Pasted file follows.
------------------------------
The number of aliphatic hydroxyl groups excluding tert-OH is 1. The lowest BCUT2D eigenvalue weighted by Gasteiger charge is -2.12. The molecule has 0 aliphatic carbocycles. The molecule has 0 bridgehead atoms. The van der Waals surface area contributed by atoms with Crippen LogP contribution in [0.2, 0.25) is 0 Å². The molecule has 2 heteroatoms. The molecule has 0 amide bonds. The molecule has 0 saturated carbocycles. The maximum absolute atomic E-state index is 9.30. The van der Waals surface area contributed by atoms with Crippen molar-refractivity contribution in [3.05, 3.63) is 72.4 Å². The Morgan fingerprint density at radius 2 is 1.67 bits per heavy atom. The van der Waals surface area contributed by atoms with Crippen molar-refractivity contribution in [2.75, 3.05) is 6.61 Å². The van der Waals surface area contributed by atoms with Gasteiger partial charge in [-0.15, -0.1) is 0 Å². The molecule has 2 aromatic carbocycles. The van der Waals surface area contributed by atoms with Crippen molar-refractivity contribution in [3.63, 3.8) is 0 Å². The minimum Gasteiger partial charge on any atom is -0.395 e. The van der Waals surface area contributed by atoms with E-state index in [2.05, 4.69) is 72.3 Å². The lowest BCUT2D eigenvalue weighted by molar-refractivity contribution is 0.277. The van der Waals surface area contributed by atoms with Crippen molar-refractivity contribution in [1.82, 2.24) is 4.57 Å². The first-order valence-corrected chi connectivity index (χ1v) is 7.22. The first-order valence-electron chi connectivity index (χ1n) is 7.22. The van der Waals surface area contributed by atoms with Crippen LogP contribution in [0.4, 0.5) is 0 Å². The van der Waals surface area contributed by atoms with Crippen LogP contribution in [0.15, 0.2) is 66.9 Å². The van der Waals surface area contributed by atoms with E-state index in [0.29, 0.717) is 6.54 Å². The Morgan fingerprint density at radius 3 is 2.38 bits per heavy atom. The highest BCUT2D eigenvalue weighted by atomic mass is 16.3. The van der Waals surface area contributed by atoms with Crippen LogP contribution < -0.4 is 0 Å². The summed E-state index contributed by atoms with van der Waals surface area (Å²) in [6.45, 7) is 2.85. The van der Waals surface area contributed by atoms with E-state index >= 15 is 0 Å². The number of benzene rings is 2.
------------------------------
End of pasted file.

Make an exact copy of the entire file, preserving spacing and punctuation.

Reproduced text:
The number of aliphatic hydroxyl groups excluding tert-OH is 1. The lowest BCUT2D eigenvalue weighted by Gasteiger charge is -2.12. The molecule has 0 aliphatic carbocycles. The molecule has 0 bridgehead atoms. The van der Waals surface area contributed by atoms with Crippen LogP contribution in [0.2, 0.25) is 0 Å². The molecule has 2 heteroatoms. The molecule has 0 amide bonds. The molecule has 0 saturated carbocycles. The maximum absolute atomic E-state index is 9.30. The van der Waals surface area contributed by atoms with Crippen molar-refractivity contribution in [3.05, 3.63) is 72.4 Å². The Morgan fingerprint density at radius 2 is 1.67 bits per heavy atom. The van der Waals surface area contributed by atoms with Crippen molar-refractivity contribution in [2.75, 3.05) is 6.61 Å². The van der Waals surface area contributed by atoms with Gasteiger partial charge in [-0.15, -0.1) is 0 Å². The molecule has 2 aromatic carbocycles. The van der Waals surface area contributed by atoms with Crippen molar-refractivity contribution in [3.63, 3.8) is 0 Å². The minimum Gasteiger partial charge on any atom is -0.395 e. The van der Waals surface area contributed by atoms with E-state index in [2.05, 4.69) is 72.3 Å². The lowest BCUT2D eigenvalue weighted by molar-refractivity contribution is 0.277. The van der Waals surface area contributed by atoms with Crippen molar-refractivity contribution in [1.82, 2.24) is 4.57 Å². The first-order valence-corrected chi connectivity index (χ1v) is 7.22. The first-order valence-electron chi connectivity index (χ1n) is 7.22. The van der Waals surface area contributed by atoms with Crippen LogP contribution in [0.4, 0.5) is 0 Å². The van der Waals surface area contributed by atoms with Crippen LogP contribution in [0.15, 0.2) is 66.9 Å². The van der Waals surface area contributed by atoms with E-state index in [0.29, 0.717) is 6.54 Å². The Morgan fingerprint density at radius 3 is 2.38 bits per heavy atom. The highest BCUT2D eigenvalue weighted by atomic mass is 16.3. The van der Waals surface area contributed by atoms with Crippen LogP contribution < -0.4 is 0 Å². The summed E-state index contributed by atoms with van der Waals surface area (Å²) in [6.45, 7) is 2.85. The van der Waals surface area contributed by atoms with E-state index >= 15 is 0 Å². The number of benzene rings is 2.